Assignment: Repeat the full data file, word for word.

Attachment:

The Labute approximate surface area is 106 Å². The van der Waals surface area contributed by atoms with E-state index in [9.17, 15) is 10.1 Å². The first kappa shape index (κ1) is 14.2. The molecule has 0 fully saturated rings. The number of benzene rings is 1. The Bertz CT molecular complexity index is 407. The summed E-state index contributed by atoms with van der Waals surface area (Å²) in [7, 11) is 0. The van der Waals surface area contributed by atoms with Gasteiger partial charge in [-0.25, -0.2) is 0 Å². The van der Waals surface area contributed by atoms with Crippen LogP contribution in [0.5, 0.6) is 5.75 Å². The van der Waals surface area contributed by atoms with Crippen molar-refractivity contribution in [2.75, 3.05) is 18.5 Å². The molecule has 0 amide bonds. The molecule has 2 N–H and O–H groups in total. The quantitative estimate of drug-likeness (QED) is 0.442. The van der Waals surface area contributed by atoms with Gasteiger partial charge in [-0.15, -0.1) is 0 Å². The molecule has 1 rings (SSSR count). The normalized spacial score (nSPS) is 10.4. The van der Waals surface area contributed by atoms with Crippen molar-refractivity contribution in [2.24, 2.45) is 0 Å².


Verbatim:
The Labute approximate surface area is 106 Å². The van der Waals surface area contributed by atoms with E-state index in [9.17, 15) is 10.1 Å². The first kappa shape index (κ1) is 14.2. The molecule has 0 fully saturated rings. The number of benzene rings is 1. The Bertz CT molecular complexity index is 407. The summed E-state index contributed by atoms with van der Waals surface area (Å²) in [7, 11) is 0. The van der Waals surface area contributed by atoms with Gasteiger partial charge in [-0.25, -0.2) is 0 Å². The van der Waals surface area contributed by atoms with Crippen LogP contribution in [0.5, 0.6) is 5.75 Å². The van der Waals surface area contributed by atoms with Crippen molar-refractivity contribution in [2.75, 3.05) is 18.5 Å². The molecule has 0 amide bonds. The molecule has 2 N–H and O–H groups in total. The quantitative estimate of drug-likeness (QED) is 0.442. The van der Waals surface area contributed by atoms with Gasteiger partial charge in [-0.15, -0.1) is 0 Å². The molecule has 1 rings (SSSR count). The normalized spacial score (nSPS) is 10.4. The van der Waals surface area contributed by atoms with Crippen molar-refractivity contribution in [2.24, 2.45) is 0 Å².